The first mention of Hanover dates back to 1150, when the Duke of Welf, Henry the Lion, built Lauenrode Castle on the left bank of the river. Leine. From the 12th century to the middle of the 19th century, Hanover was the capital of a separate German state, the Kingdom of Hanover. In 1866 it was occupied by Prussia and declared its province. During the Second World War, Hanover suffered terrible destruction; about 60% of the city was affected, its center was almost wiped off the face of the earth. In our time, many sights have been restored, some rebuilt, the city pleases with an abundance of unique parks and gardens. Hannover today is an economic and industrial center, the largest exhibition city in Germany. The World Expo 2000 was held here.
In Hannover, the Old Town area was rebuilt. It consists of several very charming streets with the Market Church and the Old Town Hall in the middle. Of particular interest in the design of the Old Town Hall are phials, pointed Gothic turrets and a clay frieze, which, along with princely images and coats of arms, also shows a medieval folk game.
Almost half of the urban area is occupied by parks, forest plantations and reservoirs. The Herrenhausen Royal Gardens Ensemble, founded in 1674, is the only baroque garden and park ensemble in Europe that has remained unchanged since its creation. Within the city there is an artificial lake Mash – a great place for outdoor recreation. Pleasure boats leave every hour.
Especially for tourists, a “red line” was laid in the city – this is a route 4.2 km long, covering 36 of the most significant sights. The line starts from the Main Station and goes along the sidewalks of the city. The first section of the path is to Krepko Square (Kroepke). This square is the main crossroads of Hannover. Folk festivals and political rallies are held here. At the lower level of the square is the “Wind Rose” indicating the distance from Hannover to the main cities of the world. A busy shopping street runs under the square, connecting underground the main station and the Kroepke metro station – the main interchange hub. One of the first attractions that the line leads to is the New City Hall. This building was built at the beginning of the 20th century. Inside the town hall – an exposition of the history of the city, photographs, and from the dome of the town hall, from a height of almost 100 m, you can admire the panorama of Hannover. Another unique attraction is the famous building of the Hanover Opera House. This building was built in the neoclassical style by the court architect Georg Ludwig Laves in 1814-1864. It is surprisingly light and “organizes” the entire Opera Square.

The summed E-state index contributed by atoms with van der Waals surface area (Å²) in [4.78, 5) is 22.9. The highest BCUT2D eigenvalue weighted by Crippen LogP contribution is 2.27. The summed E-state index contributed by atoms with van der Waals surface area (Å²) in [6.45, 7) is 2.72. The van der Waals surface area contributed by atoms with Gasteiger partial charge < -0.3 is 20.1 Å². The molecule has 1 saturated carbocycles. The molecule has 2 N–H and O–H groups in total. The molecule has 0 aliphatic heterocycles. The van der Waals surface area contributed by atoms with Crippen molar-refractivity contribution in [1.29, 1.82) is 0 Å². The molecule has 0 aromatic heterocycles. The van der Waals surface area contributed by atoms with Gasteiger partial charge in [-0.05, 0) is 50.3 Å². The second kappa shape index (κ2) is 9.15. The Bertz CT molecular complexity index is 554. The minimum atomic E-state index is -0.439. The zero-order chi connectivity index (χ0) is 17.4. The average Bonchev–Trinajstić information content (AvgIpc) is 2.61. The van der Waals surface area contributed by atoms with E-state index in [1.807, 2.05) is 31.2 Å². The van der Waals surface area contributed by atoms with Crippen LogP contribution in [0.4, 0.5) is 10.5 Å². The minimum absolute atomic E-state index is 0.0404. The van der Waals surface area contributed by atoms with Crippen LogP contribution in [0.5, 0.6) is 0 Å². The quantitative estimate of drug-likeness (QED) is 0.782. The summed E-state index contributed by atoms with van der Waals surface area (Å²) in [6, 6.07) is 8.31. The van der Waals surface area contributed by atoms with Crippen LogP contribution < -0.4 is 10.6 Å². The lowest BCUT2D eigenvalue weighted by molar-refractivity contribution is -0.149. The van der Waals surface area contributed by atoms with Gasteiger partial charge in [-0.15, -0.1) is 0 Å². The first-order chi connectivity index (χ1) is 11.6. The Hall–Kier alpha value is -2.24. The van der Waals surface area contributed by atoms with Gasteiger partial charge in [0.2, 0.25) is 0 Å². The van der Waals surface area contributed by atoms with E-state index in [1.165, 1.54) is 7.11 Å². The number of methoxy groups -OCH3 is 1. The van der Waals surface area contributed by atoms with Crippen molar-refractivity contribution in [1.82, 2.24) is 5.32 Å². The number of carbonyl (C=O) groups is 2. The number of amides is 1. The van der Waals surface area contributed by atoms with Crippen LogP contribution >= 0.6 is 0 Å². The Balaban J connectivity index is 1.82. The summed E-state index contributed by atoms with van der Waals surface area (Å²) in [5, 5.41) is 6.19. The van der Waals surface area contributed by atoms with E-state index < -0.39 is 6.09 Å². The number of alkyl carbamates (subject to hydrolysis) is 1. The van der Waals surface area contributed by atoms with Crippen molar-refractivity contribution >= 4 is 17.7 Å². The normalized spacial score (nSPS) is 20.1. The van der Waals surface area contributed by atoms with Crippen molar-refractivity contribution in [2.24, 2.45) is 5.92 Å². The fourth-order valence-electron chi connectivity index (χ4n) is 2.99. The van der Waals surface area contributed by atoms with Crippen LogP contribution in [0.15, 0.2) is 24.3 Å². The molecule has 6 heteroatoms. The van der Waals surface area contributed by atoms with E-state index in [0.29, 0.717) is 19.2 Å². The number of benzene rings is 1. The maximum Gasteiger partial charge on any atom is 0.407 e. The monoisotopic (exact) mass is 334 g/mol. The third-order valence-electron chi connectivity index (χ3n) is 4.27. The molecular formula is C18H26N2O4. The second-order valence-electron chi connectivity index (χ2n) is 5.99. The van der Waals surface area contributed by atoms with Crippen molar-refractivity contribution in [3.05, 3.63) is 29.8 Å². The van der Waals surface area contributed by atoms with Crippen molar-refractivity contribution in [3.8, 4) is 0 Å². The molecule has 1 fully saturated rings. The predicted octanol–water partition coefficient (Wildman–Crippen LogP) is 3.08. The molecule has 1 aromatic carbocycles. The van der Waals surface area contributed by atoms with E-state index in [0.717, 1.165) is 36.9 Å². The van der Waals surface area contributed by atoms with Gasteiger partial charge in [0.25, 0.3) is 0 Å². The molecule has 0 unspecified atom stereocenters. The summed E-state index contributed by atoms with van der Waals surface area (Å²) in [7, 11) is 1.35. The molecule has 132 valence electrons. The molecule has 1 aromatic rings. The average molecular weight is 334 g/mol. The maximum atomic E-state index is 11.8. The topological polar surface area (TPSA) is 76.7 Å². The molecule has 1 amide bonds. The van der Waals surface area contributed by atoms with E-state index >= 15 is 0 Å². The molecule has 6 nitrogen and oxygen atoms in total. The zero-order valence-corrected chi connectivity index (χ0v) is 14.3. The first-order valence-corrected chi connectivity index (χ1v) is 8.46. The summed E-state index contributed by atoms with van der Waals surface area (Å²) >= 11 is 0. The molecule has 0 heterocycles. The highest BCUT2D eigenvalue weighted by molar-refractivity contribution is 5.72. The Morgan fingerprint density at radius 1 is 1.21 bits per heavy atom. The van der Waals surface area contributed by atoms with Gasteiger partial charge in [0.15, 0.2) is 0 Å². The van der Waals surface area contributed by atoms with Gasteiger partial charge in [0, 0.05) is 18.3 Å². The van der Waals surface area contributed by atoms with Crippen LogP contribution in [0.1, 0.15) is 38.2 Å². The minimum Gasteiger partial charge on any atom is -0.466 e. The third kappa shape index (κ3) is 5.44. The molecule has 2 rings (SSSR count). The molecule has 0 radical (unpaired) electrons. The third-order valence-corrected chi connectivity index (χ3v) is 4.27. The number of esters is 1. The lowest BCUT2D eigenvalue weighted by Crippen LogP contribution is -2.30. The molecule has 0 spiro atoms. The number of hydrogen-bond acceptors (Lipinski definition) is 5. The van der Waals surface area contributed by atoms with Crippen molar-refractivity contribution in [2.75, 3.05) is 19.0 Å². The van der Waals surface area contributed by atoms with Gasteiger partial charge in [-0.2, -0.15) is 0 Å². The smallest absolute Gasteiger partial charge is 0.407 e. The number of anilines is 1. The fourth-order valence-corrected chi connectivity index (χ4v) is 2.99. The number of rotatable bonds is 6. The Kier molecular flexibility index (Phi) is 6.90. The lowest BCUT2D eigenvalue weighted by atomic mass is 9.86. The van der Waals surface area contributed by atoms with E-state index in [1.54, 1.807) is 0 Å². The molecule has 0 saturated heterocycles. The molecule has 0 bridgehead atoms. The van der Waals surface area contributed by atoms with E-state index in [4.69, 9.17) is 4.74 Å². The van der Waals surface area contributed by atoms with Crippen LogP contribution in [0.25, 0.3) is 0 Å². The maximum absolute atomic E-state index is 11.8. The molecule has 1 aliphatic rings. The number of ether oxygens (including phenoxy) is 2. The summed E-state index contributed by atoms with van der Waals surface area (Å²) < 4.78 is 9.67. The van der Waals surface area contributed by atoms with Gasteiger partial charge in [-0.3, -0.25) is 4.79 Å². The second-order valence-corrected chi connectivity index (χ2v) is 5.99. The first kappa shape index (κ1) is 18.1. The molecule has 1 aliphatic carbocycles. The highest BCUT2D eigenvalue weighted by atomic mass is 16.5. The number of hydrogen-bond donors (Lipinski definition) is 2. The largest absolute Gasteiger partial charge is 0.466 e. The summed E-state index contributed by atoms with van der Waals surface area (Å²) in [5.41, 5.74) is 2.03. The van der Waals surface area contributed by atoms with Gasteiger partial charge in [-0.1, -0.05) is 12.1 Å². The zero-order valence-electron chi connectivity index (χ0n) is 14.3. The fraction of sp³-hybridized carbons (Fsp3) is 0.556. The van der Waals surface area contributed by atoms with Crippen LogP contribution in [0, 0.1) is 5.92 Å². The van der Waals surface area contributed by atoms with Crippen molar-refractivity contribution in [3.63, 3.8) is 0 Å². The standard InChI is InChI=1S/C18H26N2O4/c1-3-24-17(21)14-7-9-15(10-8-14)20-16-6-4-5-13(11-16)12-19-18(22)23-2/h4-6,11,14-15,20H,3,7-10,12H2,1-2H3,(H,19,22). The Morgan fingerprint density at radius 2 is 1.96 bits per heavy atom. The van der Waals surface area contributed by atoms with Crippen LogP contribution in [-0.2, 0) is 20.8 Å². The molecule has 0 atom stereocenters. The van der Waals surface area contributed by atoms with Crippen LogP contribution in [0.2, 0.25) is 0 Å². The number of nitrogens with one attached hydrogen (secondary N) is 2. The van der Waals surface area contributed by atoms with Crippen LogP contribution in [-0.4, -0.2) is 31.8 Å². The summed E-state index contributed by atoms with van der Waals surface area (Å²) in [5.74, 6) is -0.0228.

The main museums of Hannover are the Sprengel Museum, which exhibits works of art from the 1900s – 1930s. (Picasso, Klee, Malevich, Kurt Schwieters), the Kestner Museum, which presents Greek and Egyptian art, works of ancient Romans and Etruscans, as well as handicrafts from the Middle Ages to the present day, the Museum of Lower Saxony.
Marienburg Castle is one of the significant sights in the vicinity of Hannover. Its premises store historical and artistic-historical values. The fully furnished living quarters of the last Hanoverian royal couple give a glimpse of princely life in the mid-19th century.